The most popular office chairs and most pieces of furniture come with manufacturer-based warranties that cover some common issues that could arise.

KEY TAKEAWAYS:

  • Office chair warranties vary when it comes to the length of coverage offered, and this also applies to the chair’s individual components.
  • Companies typically do not cover accidental damage, though they will cover damage accrued during shipping.
  • These manufacturer’s warranties are generally non-transferable.

Warranty Information for Office Chairs

Understanding every exclusion and point of coverage in a warranty plan can be frustrating. That’s why we are breaking down the common stress points for consumers when it comes to making the most out of your office chair’s warranty.

Insider Tip

Office chair warranties can vary wildly when it comes to how long it will offer coverage.

Office Chair Warranty Terms and Conditions Explained

Here are a number of factors to consider as you try to wrap your head around the warranty that came with the initial purchase of a brand new office chair.

Warranty Term Length

Office chair warranties can vary wildly when it comes to how long it will offer coverage. The manufacturer’s warranty length will also differ with each specific component of the chair and quality of office chair repair parts. For Heartier components, such as metal frames, could feature warranties as long as ten years. More fragile materials, such as cushions, could offer a year or two of coverage, although it is good to know how to replace your office chair cushion if need be. If a brand is offering a “limited lifetime warranty” that typically only refers to one or two components of the chair, likely metal frames, casters, or cylinders. Be sure to read the fine print before making a purchase.

Coverage Exclusions

Manufacturer warranties tend to not cover many common problems that could occur while owning an office chair. Companies will not cover accidental damage, such as stains caused by spills. They will, however, cover any damage that occurred to the item of furniture during transit. Many of these warranties do not cover the cost of labor, though they will pay for the replacement parts if necessary. Shipping costs tend to also not be included with a manufacturer’s warranty. In short, perform due diligence on what is and what is not covered before buying an office chair and understanding how long the office chair will last.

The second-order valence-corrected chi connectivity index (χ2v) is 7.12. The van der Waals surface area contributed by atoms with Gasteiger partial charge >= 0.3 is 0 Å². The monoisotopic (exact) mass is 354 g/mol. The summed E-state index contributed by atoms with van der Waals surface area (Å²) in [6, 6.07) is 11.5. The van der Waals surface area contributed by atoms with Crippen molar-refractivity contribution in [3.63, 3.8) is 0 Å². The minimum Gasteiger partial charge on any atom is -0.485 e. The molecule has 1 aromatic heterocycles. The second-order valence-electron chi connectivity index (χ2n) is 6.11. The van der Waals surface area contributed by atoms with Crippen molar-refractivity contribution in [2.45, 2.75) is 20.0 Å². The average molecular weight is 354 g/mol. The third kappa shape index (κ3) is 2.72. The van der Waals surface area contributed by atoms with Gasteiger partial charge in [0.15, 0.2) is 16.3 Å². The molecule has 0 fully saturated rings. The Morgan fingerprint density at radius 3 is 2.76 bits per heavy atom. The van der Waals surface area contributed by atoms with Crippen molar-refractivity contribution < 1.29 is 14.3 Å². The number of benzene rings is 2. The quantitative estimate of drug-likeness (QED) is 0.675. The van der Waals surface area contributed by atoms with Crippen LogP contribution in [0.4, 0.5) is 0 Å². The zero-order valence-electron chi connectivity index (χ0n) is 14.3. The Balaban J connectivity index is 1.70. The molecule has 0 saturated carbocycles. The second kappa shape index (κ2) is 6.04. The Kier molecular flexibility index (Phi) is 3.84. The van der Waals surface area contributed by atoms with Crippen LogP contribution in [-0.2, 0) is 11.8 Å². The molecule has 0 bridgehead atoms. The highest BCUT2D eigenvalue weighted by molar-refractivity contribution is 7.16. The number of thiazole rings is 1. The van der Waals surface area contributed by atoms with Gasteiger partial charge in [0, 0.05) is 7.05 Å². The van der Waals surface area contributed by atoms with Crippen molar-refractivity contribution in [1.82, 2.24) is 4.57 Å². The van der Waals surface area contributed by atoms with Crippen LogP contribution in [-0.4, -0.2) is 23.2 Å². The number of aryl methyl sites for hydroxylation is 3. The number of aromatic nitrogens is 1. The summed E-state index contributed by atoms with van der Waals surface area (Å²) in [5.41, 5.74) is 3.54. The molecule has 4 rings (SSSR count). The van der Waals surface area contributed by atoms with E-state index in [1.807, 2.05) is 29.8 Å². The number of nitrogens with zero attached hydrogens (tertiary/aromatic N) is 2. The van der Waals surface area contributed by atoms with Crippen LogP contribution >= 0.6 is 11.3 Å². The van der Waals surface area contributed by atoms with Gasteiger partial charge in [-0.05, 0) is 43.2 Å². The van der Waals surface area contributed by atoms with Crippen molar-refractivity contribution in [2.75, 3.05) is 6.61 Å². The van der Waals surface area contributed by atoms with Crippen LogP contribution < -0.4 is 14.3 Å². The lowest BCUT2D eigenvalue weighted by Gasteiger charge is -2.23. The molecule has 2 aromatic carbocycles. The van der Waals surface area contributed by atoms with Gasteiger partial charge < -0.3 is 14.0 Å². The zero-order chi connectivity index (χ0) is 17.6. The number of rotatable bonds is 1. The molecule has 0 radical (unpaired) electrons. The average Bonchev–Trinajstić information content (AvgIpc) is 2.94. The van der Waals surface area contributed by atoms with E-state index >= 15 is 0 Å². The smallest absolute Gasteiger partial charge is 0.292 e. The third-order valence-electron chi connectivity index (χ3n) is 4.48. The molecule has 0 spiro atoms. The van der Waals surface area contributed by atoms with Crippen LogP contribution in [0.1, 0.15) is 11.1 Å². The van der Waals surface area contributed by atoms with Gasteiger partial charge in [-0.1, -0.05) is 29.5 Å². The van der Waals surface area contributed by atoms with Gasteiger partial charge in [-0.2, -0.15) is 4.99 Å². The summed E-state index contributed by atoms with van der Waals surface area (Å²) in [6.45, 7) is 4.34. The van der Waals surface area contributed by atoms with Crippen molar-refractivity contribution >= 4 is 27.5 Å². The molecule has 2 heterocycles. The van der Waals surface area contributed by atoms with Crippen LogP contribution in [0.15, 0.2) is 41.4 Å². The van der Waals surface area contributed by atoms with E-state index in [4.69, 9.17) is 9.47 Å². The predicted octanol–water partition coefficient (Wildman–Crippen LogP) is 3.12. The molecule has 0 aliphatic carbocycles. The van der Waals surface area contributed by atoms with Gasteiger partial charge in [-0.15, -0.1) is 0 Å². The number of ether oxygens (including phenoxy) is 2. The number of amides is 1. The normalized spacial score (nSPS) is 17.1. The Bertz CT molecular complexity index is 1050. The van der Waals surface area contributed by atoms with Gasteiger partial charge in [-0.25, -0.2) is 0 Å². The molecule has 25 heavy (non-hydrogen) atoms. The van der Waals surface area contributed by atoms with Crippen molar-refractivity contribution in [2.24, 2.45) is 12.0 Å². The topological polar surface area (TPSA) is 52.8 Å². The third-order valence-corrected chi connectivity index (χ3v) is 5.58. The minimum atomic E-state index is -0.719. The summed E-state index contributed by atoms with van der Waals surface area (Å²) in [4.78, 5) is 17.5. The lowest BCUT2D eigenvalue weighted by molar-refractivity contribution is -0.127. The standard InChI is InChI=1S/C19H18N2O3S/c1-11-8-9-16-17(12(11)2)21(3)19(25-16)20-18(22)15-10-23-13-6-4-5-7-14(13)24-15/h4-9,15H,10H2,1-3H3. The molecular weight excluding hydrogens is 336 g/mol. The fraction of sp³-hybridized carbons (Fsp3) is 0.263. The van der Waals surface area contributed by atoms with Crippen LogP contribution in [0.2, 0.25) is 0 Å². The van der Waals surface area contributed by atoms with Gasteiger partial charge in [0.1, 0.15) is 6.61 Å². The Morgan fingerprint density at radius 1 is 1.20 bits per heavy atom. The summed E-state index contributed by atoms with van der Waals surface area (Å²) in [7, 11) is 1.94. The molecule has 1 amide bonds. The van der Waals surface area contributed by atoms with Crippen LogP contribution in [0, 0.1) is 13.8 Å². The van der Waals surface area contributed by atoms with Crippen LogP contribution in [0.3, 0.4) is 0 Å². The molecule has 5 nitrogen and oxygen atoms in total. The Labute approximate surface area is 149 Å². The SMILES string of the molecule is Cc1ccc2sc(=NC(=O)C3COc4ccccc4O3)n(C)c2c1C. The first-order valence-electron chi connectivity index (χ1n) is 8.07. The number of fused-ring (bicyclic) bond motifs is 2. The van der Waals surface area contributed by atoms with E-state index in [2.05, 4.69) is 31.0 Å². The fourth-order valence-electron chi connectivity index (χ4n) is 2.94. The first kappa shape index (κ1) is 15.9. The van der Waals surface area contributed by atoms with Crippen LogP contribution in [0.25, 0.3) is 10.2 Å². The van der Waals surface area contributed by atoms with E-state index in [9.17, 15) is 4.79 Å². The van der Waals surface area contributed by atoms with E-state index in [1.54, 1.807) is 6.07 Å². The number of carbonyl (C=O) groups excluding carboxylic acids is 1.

Modifications

Any modifications to an office chair beyond what is considered to be normal use will cause the warranty to become null and void. This applies to things such as exceeding the maximum weight limit, adding parts, removing parts, and even attempting self-repair. Be sure to contact the manufacturer before attempting any of the aforementioned procedures. Even a quick leather filler or leather paint when repairing your PU leather office chair can void your warranty.

Transferring the Warranty

Generally speaking, a manufacturer’s warranty cannot be transferred to another person. This means if you sell the office chair, the warranty will not carry over to the new owner. Some companies may offer an exception to this rule, but it is a rarity.

Warning

Generally speaking, a manufacturer’s warranty cannot be transferred to another person.

F.A.Q.

What can I do if I don’t know whether my product is covered under warranty?

Be would advise that you contact the product’s original manufacturer. Contact information should be provided somewhere in the instruction manual.


How do I purchase replacement parts for my office chair?

Some replacement parts can easily be purchased online, via Amazon, or a similar retailer. If you are having trouble locating the part, contact the manufacturer.


How long do office chair warranties last?

The warranty of an office chair can be entirely different for each individual component. Frames and casters, for instance, typically offer warranties that last for ten years or more. Fabric and cushions tend to offer warranties that only last for a few years at most.



STAT: Office equipment manufacturers paid out more than $6 billion dollars in claims in 2017. (source)

Lawrence Bonk

Lawrence Bonk is a copywriter with a decade of experience in the tech space, with columns appearing in Engadget, Huffington Post and CBS, among others. He has a cat named Cinnamon.

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